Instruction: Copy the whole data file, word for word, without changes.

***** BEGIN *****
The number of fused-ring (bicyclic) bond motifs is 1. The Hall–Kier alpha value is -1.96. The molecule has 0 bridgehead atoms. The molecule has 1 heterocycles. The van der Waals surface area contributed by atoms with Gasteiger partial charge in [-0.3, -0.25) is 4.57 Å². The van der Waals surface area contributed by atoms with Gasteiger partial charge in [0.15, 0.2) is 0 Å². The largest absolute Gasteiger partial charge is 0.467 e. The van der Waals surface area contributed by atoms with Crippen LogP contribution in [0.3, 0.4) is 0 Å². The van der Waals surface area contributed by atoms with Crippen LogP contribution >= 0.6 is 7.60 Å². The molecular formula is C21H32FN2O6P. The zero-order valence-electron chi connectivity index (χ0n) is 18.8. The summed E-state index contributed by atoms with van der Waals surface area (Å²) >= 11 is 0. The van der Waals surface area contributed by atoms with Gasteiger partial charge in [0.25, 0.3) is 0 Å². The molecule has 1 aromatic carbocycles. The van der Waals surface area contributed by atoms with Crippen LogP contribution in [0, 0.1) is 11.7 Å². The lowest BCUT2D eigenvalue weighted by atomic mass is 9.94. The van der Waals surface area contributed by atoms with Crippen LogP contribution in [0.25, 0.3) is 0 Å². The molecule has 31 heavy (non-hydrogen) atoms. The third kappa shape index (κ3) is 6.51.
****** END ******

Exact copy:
The number of fused-ring (bicyclic) bond motifs is 1. The Hall–Kier alpha value is -1.96. The molecule has 0 bridgehead atoms. The molecule has 1 heterocycles. The van der Waals surface area contributed by atoms with Gasteiger partial charge in [-0.3, -0.25) is 4.57 Å². The van der Waals surface area contributed by atoms with Gasteiger partial charge in [0.15, 0.2) is 0 Å². The largest absolute Gasteiger partial charge is 0.467 e. The van der Waals surface area contributed by atoms with Crippen LogP contribution in [0.3, 0.4) is 0 Å². The van der Waals surface area contributed by atoms with Crippen LogP contribution >= 0.6 is 7.60 Å². The molecular formula is C21H32FN2O6P. The zero-order valence-electron chi connectivity index (χ0n) is 18.8. The summed E-state index contributed by atoms with van der Waals surface area (Å²) >= 11 is 0. The van der Waals surface area contributed by atoms with Gasteiger partial charge in [0.25, 0.3) is 0 Å². The molecule has 1 aromatic carbocycles. The van der Waals surface area contributed by atoms with Crippen LogP contribution in [0, 0.1) is 11.7 Å². The lowest BCUT2D eigenvalue weighted by atomic mass is 9.94. The van der Waals surface area contributed by atoms with Crippen LogP contribution in [0.25, 0.3) is 0 Å². The molecule has 31 heavy (non-hydrogen) atoms. The third kappa shape index (κ3) is 6.51.